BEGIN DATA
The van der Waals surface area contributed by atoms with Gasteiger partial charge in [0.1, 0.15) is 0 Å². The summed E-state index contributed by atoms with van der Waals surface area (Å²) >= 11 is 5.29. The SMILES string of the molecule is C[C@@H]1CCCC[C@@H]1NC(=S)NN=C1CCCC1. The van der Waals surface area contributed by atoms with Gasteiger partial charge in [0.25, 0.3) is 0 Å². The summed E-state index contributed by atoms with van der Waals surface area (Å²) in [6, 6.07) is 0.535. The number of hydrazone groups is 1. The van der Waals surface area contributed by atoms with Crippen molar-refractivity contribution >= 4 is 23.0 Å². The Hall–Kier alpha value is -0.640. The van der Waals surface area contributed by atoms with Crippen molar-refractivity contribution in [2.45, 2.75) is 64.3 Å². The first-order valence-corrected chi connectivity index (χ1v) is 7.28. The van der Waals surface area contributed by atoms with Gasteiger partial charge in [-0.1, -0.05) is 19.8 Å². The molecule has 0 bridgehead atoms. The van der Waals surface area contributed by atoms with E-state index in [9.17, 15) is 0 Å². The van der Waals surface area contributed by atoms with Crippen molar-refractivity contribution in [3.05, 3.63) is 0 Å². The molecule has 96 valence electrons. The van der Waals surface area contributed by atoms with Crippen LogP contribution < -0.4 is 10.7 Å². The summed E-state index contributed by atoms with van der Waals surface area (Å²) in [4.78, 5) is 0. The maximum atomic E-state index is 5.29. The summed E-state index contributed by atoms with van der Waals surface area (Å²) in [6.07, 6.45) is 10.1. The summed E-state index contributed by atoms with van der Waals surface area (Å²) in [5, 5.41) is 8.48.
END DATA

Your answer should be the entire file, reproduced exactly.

The van der Waals surface area contributed by atoms with Gasteiger partial charge in [0.1, 0.15) is 0 Å². The summed E-state index contributed by atoms with van der Waals surface area (Å²) >= 11 is 5.29. The SMILES string of the molecule is C[C@@H]1CCCC[C@@H]1NC(=S)NN=C1CCCC1. The van der Waals surface area contributed by atoms with Gasteiger partial charge in [0.25, 0.3) is 0 Å². The summed E-state index contributed by atoms with van der Waals surface area (Å²) in [6, 6.07) is 0.535. The number of hydrazone groups is 1. The van der Waals surface area contributed by atoms with Crippen molar-refractivity contribution >= 4 is 23.0 Å². The Hall–Kier alpha value is -0.640. The van der Waals surface area contributed by atoms with Crippen molar-refractivity contribution in [2.45, 2.75) is 64.3 Å². The first-order valence-corrected chi connectivity index (χ1v) is 7.28. The van der Waals surface area contributed by atoms with Gasteiger partial charge in [-0.1, -0.05) is 19.8 Å². The molecule has 0 bridgehead atoms. The van der Waals surface area contributed by atoms with E-state index in [9.17, 15) is 0 Å². The van der Waals surface area contributed by atoms with Crippen molar-refractivity contribution in [3.05, 3.63) is 0 Å². The molecule has 96 valence electrons. The van der Waals surface area contributed by atoms with Crippen LogP contribution < -0.4 is 10.7 Å². The summed E-state index contributed by atoms with van der Waals surface area (Å²) in [4.78, 5) is 0. The maximum atomic E-state index is 5.29. The summed E-state index contributed by atoms with van der Waals surface area (Å²) in [6.07, 6.45) is 10.1. The summed E-state index contributed by atoms with van der Waals surface area (Å²) in [5, 5.41) is 8.48.